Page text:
With more brokers and insurers using social media to widen their customer pool, ex-Facebook’s Elizabeth Linder discusses what firms need to be aware of
Biba 2021: As social media is unregulated, Facebook’s former politics and government specialist Elizabeth Linder has urged insurance firms to stay on top of it.
Speaking during her keynote address on day two of Biba’s conference last week, Linder told online delegates: “I did spend eight years at Facebook working with governments and civil society leaders and law enforcement officials to help them understand this.”
She explained that in an increasingly connected world that is facilitated by technology, keeping a close eye on social media and keeping up to date with it is becoming a growing concern for organisations.
Casting her mind back a decade ago, Linder questioned why a keynote called ’The Connected World’ might have brought such joy back then, but now may raise concerns.
It follows a high-profile decision from Facebook’s oversight board to ban former US president Donald Trump from both Facebook and Instagram following the Capitol riots back in January. Facebook’s oversight board promotes free expression.
Aon also dropped the Trump Organisation – the luxury residence, hotels and golf course business of the Trump family that is run by Trump’s sons Eric and Donald.
Social media a decade on…
When Linder joined Facebook in 2008, the mission statement was “connecting to people you knew”.
At the time, she said there was a feeling that those using the platform were connecting to people they knew, whether it be colleagues, friends or family.
“Then, on to the global scene suddenly splashes these major seminal moments that started to bring people together who didn’t necessarily know each other. At the time, those moments were largely regarded as positive,” she explained.
However, while sitting in the prime minister’s office in Cairo, Egypt between the two revolutions of 2011 and 2013, Linder remembers there being fear surrounding the use of social media platforms.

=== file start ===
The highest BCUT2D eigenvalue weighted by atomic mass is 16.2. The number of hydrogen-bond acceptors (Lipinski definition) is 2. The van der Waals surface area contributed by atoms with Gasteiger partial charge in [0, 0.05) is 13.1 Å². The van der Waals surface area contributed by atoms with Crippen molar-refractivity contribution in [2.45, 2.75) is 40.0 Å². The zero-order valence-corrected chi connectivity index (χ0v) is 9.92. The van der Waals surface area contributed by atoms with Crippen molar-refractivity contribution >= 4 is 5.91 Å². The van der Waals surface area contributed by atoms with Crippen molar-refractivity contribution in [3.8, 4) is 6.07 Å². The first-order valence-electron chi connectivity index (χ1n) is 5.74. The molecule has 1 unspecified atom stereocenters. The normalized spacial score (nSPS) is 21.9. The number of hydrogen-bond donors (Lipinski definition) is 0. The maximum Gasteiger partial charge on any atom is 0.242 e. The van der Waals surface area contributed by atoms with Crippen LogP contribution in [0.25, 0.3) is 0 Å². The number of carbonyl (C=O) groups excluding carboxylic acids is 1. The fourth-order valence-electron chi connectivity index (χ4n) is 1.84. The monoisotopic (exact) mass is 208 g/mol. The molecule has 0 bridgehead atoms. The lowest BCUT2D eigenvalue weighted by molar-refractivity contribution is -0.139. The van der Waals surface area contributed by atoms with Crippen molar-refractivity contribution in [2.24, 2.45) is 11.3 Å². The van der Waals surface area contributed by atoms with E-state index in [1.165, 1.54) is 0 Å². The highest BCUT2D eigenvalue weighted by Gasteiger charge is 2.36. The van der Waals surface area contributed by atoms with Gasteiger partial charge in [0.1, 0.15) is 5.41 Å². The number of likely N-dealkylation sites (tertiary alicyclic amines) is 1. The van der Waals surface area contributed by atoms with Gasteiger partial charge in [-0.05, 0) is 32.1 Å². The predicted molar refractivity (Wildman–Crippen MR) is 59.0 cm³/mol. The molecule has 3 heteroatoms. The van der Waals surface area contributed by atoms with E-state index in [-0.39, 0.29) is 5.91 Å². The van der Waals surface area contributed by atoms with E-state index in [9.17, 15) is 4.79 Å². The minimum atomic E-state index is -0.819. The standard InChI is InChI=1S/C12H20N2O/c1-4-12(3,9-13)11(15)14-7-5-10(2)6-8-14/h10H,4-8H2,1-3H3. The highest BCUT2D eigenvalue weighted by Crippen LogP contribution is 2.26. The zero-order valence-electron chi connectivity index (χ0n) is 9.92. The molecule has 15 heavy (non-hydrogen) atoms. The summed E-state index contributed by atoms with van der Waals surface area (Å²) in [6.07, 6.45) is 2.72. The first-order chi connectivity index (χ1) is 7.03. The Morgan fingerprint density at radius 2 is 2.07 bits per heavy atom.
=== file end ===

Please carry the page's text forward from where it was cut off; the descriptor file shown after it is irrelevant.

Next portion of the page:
“It was the most extraordinary moment, of sitting opposite someone who was using all these platforms for the right reasons, to all of sudden feeling fear, she explained.
“That era was the beginning of the nuanced approach [with] what was going on in terms of the connected world. One country’s listed terrorist organisation is another country’s ally. How do we define as [a] global community what right and wrong is within the context of connecting with people that we don’t know?”
Linder defined four key areas that have led to serious concerns around the connected world, regarding different types of social contracts between citizens and society, government policymakers and technology companies.
- Who is responsible?
- The reporting structure: Historically in technology companies there has not been a seat around the table for senior executives that are dedicated to cultural, geopolitical and freedom of speech conversations. This is done through a PR position usually. Linder pointed out that there could be “serious gaps” in the leadership structure of how tech companies organise their executive thinking.
- Freedom of speech: Many technology companies will say they are on the side of freedom of speech, which Linder warned “tends to spin the false narrative that there is unabashed freedom of speech on social media and that’s what’s so powerful about it”.
- The future of internet governance: Linder believes that one of the more “serious blind spots in the connected world” is how to take lessons from criminal procedures and apply them to social media.
However, Linder added that “the reality is that speech on social media platforms is a regulated space”.
She gave the example of harassment, bullying and glorifying violence and terrorism – these are all forbidden on social media.
Tug of war
On the flipside of this, young people could be key in developing a solution, as they are also vital in helping firms “stay relevant”.
She continued: “A lot of the people that are most adept at using these features are young people - often the younger you are the more you understand how this works.
”The challenge with that is, of course, the younger you are the less you have the maturity and awareness [of] the impact.
“There’s always going to be a tug of war between responsibility of the individual and the company.”